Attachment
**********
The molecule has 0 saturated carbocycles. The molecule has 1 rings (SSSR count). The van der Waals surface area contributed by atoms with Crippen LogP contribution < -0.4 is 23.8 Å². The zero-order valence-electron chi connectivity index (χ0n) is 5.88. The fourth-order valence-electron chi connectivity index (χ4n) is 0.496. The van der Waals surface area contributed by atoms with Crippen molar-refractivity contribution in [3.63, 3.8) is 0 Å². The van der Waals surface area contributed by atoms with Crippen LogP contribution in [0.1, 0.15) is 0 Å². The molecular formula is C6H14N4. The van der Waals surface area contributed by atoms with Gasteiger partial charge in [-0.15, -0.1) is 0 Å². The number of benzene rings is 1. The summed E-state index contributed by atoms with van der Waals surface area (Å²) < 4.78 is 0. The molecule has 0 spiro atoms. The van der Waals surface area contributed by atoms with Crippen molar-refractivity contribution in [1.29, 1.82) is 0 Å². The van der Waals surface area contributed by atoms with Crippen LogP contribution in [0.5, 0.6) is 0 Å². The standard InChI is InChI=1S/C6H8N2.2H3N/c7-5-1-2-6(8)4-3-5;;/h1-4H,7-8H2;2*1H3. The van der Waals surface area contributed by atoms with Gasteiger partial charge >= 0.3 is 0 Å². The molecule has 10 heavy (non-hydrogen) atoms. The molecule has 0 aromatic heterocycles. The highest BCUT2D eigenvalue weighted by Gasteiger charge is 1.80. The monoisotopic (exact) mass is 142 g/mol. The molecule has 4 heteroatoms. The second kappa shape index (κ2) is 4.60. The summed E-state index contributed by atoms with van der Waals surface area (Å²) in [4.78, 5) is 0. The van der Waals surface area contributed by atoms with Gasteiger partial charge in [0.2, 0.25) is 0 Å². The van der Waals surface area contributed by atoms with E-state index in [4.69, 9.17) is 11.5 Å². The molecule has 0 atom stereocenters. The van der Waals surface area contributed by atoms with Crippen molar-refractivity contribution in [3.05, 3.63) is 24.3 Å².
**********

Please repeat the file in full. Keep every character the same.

The molecule has 0 saturated carbocycles. The molecule has 1 rings (SSSR count). The van der Waals surface area contributed by atoms with Crippen LogP contribution < -0.4 is 23.8 Å². The zero-order valence-electron chi connectivity index (χ0n) is 5.88. The fourth-order valence-electron chi connectivity index (χ4n) is 0.496. The van der Waals surface area contributed by atoms with Crippen molar-refractivity contribution in [3.63, 3.8) is 0 Å². The van der Waals surface area contributed by atoms with Crippen LogP contribution in [0.1, 0.15) is 0 Å². The molecular formula is C6H14N4. The van der Waals surface area contributed by atoms with Gasteiger partial charge in [-0.15, -0.1) is 0 Å². The number of benzene rings is 1. The summed E-state index contributed by atoms with van der Waals surface area (Å²) < 4.78 is 0. The molecule has 0 spiro atoms. The van der Waals surface area contributed by atoms with Crippen molar-refractivity contribution in [1.29, 1.82) is 0 Å². The van der Waals surface area contributed by atoms with Crippen LogP contribution in [0.5, 0.6) is 0 Å². The standard InChI is InChI=1S/C6H8N2.2H3N/c7-5-1-2-6(8)4-3-5;;/h1-4H,7-8H2;2*1H3. The van der Waals surface area contributed by atoms with Gasteiger partial charge >= 0.3 is 0 Å². The molecule has 10 heavy (non-hydrogen) atoms. The molecule has 0 aromatic heterocycles. The highest BCUT2D eigenvalue weighted by Gasteiger charge is 1.80. The monoisotopic (exact) mass is 142 g/mol. The molecule has 4 heteroatoms. The second kappa shape index (κ2) is 4.60. The summed E-state index contributed by atoms with van der Waals surface area (Å²) in [4.78, 5) is 0. The van der Waals surface area contributed by atoms with Gasteiger partial charge in [0.2, 0.25) is 0 Å². The van der Waals surface area contributed by atoms with E-state index in [4.69, 9.17) is 11.5 Å². The molecule has 0 atom stereocenters. The van der Waals surface area contributed by atoms with Crippen molar-refractivity contribution in [3.05, 3.63) is 24.3 Å².